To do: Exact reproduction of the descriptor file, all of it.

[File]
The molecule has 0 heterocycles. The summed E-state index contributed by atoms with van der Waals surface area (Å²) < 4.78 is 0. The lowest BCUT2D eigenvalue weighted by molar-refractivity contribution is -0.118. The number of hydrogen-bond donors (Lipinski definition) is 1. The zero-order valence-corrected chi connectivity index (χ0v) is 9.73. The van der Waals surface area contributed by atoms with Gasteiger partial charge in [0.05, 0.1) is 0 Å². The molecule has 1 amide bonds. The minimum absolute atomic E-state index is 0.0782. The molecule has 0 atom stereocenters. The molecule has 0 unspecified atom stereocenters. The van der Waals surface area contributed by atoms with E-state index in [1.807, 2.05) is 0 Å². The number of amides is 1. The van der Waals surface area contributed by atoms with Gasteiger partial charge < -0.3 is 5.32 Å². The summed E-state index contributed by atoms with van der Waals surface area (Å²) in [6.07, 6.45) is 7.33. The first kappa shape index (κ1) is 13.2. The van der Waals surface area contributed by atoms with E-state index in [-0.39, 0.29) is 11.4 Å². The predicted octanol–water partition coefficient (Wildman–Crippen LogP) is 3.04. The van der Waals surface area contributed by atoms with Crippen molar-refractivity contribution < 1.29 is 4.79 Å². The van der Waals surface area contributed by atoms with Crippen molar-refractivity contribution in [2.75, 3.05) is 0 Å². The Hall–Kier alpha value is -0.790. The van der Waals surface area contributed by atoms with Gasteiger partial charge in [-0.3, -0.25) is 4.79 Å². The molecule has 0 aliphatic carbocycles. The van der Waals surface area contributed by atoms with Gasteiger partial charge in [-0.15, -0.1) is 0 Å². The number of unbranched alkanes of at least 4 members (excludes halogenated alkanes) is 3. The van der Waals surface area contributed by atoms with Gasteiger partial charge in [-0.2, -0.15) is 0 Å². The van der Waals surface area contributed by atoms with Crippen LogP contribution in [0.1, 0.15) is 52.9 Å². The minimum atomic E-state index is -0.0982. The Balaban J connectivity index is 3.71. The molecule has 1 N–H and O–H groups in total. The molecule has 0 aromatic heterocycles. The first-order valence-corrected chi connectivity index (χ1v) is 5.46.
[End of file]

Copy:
The molecule has 0 heterocycles. The summed E-state index contributed by atoms with van der Waals surface area (Å²) < 4.78 is 0. The lowest BCUT2D eigenvalue weighted by molar-refractivity contribution is -0.118. The number of hydrogen-bond donors (Lipinski definition) is 1. The zero-order valence-corrected chi connectivity index (χ0v) is 9.73. The van der Waals surface area contributed by atoms with Gasteiger partial charge in [0.05, 0.1) is 0 Å². The molecule has 1 amide bonds. The minimum absolute atomic E-state index is 0.0782. The molecule has 0 atom stereocenters. The molecule has 0 unspecified atom stereocenters. The van der Waals surface area contributed by atoms with E-state index in [1.807, 2.05) is 0 Å². The number of amides is 1. The van der Waals surface area contributed by atoms with Gasteiger partial charge < -0.3 is 5.32 Å². The summed E-state index contributed by atoms with van der Waals surface area (Å²) in [6.07, 6.45) is 7.33. The first kappa shape index (κ1) is 13.2. The van der Waals surface area contributed by atoms with E-state index in [-0.39, 0.29) is 11.4 Å². The predicted octanol–water partition coefficient (Wildman–Crippen LogP) is 3.04. The van der Waals surface area contributed by atoms with Crippen molar-refractivity contribution < 1.29 is 4.79 Å². The van der Waals surface area contributed by atoms with Crippen molar-refractivity contribution in [2.75, 3.05) is 0 Å². The Hall–Kier alpha value is -0.790. The van der Waals surface area contributed by atoms with Gasteiger partial charge in [-0.3, -0.25) is 4.79 Å². The molecule has 0 aliphatic carbocycles. The van der Waals surface area contributed by atoms with Gasteiger partial charge in [-0.15, -0.1) is 0 Å². The number of unbranched alkanes of at least 4 members (excludes halogenated alkanes) is 3. The van der Waals surface area contributed by atoms with Gasteiger partial charge in [-0.2, -0.15) is 0 Å². The van der Waals surface area contributed by atoms with Crippen LogP contribution in [0.1, 0.15) is 52.9 Å². The minimum atomic E-state index is -0.0982. The Balaban J connectivity index is 3.71. The molecule has 1 N–H and O–H groups in total. The molecule has 0 aromatic heterocycles. The first-order valence-corrected chi connectivity index (χ1v) is 5.46.